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Graduate Faculty

Dr. Jeanelle Barrett, Associate Professor, currently serves as head of the Department of English and Languages. She received her B.A. in English from UCO in 1994, her M.A. and Ph.D. in English linguistics from Purdue University in 1997 and 2000, respectively. Dr. Barrett teaches linguistics, grammars and technical writing. She has spoken internationally on her specialty, dialect humor, and attended the Oxford Round Table for ESL in 2006.

Dr. Julie A. Chappell, Associate Professor, holds her Ph.D. in English from the University of Washington. She has published an edition and translation of a Middle English Alexander book; authored reviews, essays, and articles on medieval textual studies, medieval mysticism, and early drama; and given readings of and published her creative writings. Her monograph in progress combines her research in English Reformation political and social history, late medieval monastic culture and the Dissolution of the monasteries, book history, and textual studies.

Dr. Sam Dodson, Professor, holds an M.A. from the University of Iowa and a Ph.D. in English from the University of Nebraska-Lincoln. In his decade at Tarleton he has written three books, two of poetry (After All Those Living Rooms {Morris, 2001} and Ego Killings {The Dean’s List Series, COLFA 2007}) and one scholarly work on modern American poetry (Berryman’s Henry: Living at the Intersection of Need and Art {Rodopi, 2006}). Dr. Dodson has also published numerous poems and scholarly articles while at TSU, including “Frozen Hell: Edith Wharton’s Tragic Offering” in the New Riverside Critical Edition of Edith Wharton’s Ethan Frome and Summer. In his tenure at Tarleton he has written, produced, and performed an evolving poetry/musical performance (with accompaniment from student and professional musicians) which he has performed in Boston, Chicago, Iowa City, Omaha, Waco, Granbury, and Stephenville.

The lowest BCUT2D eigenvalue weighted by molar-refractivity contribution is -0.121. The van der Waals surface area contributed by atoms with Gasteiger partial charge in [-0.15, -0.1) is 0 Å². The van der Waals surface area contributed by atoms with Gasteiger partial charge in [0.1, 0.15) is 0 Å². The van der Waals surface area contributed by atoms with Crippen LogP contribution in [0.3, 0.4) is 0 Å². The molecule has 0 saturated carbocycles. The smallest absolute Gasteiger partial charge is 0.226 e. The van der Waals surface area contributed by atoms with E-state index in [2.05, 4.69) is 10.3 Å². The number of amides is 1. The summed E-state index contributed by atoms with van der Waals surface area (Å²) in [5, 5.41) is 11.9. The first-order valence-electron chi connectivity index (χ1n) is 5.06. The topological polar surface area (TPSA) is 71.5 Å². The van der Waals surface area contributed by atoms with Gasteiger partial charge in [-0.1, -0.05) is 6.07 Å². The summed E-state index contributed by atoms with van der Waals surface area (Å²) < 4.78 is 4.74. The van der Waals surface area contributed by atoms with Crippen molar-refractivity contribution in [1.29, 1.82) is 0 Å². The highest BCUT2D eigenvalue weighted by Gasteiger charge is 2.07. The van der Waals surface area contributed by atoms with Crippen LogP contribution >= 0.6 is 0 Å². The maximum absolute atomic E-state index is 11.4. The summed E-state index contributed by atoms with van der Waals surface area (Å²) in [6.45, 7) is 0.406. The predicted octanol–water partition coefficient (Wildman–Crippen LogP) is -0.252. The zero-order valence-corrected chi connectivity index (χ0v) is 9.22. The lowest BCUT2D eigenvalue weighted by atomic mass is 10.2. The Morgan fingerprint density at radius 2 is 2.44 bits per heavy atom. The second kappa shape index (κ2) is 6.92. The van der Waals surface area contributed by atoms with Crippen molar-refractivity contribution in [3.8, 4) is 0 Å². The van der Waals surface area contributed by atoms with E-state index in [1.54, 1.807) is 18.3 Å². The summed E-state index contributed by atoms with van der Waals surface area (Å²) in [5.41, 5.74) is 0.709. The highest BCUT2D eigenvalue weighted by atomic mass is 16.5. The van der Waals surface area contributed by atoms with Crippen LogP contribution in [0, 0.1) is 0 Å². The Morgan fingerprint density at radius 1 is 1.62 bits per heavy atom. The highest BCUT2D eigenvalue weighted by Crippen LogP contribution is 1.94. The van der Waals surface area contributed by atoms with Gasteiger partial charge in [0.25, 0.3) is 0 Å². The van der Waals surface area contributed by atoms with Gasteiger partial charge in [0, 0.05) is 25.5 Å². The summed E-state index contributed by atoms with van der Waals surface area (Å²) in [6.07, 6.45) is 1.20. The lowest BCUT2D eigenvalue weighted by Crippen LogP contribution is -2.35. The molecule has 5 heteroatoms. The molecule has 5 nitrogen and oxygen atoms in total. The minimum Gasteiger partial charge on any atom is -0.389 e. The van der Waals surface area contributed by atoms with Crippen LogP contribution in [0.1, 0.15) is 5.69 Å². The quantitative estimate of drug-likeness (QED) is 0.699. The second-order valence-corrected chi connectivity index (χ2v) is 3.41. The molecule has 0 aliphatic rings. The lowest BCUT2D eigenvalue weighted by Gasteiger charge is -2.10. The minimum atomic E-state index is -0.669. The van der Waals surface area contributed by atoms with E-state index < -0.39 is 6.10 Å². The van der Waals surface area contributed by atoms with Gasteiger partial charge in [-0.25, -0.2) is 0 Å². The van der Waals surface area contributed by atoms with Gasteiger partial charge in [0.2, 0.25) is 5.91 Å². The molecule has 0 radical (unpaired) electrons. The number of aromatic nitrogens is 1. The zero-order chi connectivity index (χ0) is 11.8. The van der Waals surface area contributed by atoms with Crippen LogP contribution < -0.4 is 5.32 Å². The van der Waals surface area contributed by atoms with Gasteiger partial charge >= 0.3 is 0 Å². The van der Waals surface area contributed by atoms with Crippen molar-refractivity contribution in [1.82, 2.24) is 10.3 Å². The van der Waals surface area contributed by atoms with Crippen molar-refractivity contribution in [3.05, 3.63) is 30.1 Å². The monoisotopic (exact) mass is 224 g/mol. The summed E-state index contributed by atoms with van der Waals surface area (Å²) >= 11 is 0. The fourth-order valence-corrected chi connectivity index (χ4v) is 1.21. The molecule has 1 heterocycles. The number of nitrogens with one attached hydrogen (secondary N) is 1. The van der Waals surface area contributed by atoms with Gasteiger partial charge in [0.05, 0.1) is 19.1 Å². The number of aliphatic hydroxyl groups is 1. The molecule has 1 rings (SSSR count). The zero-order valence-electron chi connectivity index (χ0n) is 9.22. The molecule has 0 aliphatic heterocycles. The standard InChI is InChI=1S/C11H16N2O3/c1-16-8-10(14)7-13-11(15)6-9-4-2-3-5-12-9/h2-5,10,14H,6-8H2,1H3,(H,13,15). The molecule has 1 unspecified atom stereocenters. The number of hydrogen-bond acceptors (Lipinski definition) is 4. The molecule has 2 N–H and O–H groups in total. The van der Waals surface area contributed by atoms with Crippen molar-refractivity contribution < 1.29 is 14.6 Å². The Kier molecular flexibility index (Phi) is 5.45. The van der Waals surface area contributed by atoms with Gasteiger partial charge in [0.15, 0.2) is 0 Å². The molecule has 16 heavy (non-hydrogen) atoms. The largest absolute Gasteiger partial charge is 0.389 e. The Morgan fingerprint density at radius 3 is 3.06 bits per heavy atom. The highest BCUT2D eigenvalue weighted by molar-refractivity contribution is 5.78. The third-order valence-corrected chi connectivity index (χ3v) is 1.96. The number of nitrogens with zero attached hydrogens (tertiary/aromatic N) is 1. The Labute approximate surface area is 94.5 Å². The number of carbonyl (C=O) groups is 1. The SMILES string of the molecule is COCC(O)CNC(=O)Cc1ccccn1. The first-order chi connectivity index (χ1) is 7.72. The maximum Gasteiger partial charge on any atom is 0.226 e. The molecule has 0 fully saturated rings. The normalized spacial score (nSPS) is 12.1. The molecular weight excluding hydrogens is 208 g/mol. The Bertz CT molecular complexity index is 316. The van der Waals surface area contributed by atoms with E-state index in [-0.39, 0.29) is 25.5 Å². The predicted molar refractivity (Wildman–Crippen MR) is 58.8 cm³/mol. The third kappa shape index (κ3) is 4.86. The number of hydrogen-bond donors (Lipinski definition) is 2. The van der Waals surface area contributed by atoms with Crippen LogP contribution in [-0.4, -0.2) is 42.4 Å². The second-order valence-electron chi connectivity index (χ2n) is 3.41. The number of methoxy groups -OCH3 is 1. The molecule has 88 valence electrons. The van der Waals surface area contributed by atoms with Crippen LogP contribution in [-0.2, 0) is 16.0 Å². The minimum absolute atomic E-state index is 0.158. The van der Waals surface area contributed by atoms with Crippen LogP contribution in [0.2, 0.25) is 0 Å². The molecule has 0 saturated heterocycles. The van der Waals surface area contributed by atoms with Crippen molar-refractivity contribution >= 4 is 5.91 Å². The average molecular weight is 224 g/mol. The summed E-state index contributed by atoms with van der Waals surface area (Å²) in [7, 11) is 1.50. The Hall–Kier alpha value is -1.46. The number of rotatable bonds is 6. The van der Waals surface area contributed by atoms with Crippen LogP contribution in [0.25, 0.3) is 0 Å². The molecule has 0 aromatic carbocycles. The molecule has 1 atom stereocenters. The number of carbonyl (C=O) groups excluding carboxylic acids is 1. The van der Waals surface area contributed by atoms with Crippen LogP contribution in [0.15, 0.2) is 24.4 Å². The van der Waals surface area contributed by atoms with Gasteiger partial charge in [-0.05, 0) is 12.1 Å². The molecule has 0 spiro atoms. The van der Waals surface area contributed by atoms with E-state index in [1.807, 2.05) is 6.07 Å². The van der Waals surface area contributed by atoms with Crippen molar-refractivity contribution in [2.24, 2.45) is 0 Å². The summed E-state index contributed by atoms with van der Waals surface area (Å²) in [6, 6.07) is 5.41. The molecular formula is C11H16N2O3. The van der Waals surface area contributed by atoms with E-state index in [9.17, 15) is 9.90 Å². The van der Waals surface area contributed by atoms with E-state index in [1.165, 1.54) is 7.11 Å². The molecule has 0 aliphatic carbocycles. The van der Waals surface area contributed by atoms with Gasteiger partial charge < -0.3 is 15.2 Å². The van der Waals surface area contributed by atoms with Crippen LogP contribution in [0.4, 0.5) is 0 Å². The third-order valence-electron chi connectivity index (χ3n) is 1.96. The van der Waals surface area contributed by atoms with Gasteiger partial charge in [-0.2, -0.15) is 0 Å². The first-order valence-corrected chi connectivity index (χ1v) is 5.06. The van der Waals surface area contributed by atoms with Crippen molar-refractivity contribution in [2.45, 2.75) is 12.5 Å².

Dr. Brian Fehler, Assistant Professor, teaches undergraduate and graduate courses in composition, technical writing, and rhetorical history and theory, and he regularly teaches first-year courses in the Presidential Honors Program. He is the author of Calvinist Rhetoric in Nineteenth-Century America (Mellen, 2007) and co-editor of Audience: Theory and Practice (NCTE, forthcoming) as well as articles and book reviews that have appeared in Rhetoric Review, Rhetoric Society Quarterly, and Christian Scholar’s Review. A regular presenter at national conferences such as Rhetoric Society of America and the Conference on College Composition and Communication, Dr. Fehler earned his Ph.D. in rhetoric from Texas Christian University in 2005.

Dr. Kathleen Mollick, Assistant Professor, earned her Ph.D. in Rhetoric, with an emphasis in presidential rhetoric. As Director of the Writing Program, she teaches first-year composition and co-edits The Popken Writer. Dr. Mollick has presented papers in composition theory, political rhetoric, and popular culture at the Conference of College Composition and Communication (CCCC), the Conference of College Teachers of English (CCTE), and the Southwest/Texas Popular Culture Association/American Culture Association (S/T PCA/ACA).